Working for meaning
Do you like your job? Do you believe in what you do? Do you feel like you are making the world a teen tiny bit better as you clock in for your eight hours? Are you passionate about your career, your industry?
If you answered a big “hell yeah!” you are not alone, and you are among the ranks of a growing movement of positive working choice. I see more and more people for career coaching where there is an intense drive to connect more with meaning than money.
It’s a big shift and becoming an increasingly popular way of life. Generally speaking, work used to be much more about the money. Who paid the best. Best perks. Salary bands as status symbols. We were much more likely to stay with a company for decades, sometimes for a whole career. One company and a gold watch on retirement. It was all about loyalty, security and a good package.
What I see happening now is client after client saying “I just want to make a difference, be passionate about what I do, I don’t care what I earn, I just want to be happy”. The equation of trading time for money doesn’t seem to be adding up for as many people any more.
There is an anonymous quote that sums this up perfectly:
What you do today is important because you are exchanging a day of your life for it.
Time is limited and people want it to count in more ways. They want to exchange a day of their life for something that makes their soul sing as well as paying the rent.
Meaning is the new money.
This can involve an extensive search for meaning. It looks different for each one of us. I see people connect with meaning in their roles when it engages their heart on some level, when it fits their innate skills and aptitudes like a glove (but not necessarily their experience). When logging on feels like freedom, not a chore. When they are a square peg in a round hole, no longer trying to squeeze themselves to fit a round one no matter how lucrative it may have been. I also see that these new meaning-based jobs don’t necessarily fit the traditional mould of what a proper job “should” look like. It may not look like the regular 9-5.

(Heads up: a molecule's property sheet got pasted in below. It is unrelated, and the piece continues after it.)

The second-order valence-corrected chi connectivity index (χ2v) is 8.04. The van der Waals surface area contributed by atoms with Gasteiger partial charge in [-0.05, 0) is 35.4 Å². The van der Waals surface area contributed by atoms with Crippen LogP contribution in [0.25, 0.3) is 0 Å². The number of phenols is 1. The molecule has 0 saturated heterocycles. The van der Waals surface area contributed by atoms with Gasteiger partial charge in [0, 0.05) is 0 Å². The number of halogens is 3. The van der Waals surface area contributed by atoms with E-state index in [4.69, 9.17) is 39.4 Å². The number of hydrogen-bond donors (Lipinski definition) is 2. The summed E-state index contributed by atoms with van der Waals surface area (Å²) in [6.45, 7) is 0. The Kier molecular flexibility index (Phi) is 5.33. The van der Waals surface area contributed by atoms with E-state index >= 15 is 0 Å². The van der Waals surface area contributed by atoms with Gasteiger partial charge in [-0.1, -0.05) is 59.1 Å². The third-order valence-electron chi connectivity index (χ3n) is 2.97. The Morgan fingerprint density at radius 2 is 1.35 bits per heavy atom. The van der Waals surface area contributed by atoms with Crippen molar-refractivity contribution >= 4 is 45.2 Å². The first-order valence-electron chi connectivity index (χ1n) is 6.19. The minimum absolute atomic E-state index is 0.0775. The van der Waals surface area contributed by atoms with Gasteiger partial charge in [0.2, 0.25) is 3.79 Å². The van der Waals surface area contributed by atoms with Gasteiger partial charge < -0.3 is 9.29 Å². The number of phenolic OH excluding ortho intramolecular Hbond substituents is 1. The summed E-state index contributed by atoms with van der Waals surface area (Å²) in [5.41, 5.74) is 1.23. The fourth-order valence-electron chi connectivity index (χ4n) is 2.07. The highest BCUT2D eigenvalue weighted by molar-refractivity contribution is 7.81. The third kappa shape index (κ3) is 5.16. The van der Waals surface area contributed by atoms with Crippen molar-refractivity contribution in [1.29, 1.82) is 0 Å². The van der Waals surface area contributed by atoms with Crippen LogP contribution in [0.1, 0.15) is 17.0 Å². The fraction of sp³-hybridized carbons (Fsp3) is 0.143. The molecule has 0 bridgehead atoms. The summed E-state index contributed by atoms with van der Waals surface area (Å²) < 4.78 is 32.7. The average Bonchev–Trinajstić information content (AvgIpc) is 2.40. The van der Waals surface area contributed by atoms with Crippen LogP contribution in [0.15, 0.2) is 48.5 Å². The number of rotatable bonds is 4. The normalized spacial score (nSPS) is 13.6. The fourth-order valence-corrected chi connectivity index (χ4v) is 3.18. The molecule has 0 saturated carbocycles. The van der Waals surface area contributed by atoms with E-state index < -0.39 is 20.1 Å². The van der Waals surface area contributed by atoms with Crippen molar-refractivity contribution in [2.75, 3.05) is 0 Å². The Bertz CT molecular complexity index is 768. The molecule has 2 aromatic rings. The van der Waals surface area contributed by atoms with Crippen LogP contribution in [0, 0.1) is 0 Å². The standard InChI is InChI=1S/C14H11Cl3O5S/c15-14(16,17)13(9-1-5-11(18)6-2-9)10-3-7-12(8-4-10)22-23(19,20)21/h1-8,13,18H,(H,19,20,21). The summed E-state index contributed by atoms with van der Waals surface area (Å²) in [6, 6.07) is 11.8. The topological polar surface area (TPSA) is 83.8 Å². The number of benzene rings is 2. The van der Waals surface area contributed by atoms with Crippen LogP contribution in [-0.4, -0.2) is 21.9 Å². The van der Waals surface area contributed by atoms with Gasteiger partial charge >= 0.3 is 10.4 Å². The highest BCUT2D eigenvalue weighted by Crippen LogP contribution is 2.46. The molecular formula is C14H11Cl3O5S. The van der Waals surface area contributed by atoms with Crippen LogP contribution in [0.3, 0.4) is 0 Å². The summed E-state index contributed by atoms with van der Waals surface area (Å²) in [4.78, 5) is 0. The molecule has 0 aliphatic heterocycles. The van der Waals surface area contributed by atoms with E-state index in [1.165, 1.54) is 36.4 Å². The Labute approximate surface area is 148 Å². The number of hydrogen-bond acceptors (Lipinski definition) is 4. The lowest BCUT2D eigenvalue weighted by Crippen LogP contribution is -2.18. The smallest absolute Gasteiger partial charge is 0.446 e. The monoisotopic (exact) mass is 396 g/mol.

I’ve seen an insurance broker turn social worker. IT Director retrain as a vet. Sales Director retrain as IT consultant. I’ve seen the misery and desperation drop from their eyes as they leapt into new training schemes that felt like play, not work. All these people were brave. They all had families to support but they planned, saved, and made some big pragmatic decisions. They leapt.
I also see that when we strive to connect our work with meaning, we assume money and meaning are mutually exclusive. That if we are happy and passionate about what we do then the trade-off is that we will be poor. In reality, more often than not this is not actually the case. When people connect with their meaning, more often than not money follows. Many are unexpectedly making more money than before in their “safe” life. All feeling “richer” regardless of the dollars in the bank.
We exchange many years of our life for money at work. It’s kind of a big deal. Each personal quest for meaning, rather than money, or indeed meaning and money (they are not mutually exclusive) is breaking the old pattern, one personal revolution at a time.
Louise is a life coach, author and corporate escapee. Visit louisethompson.com for more.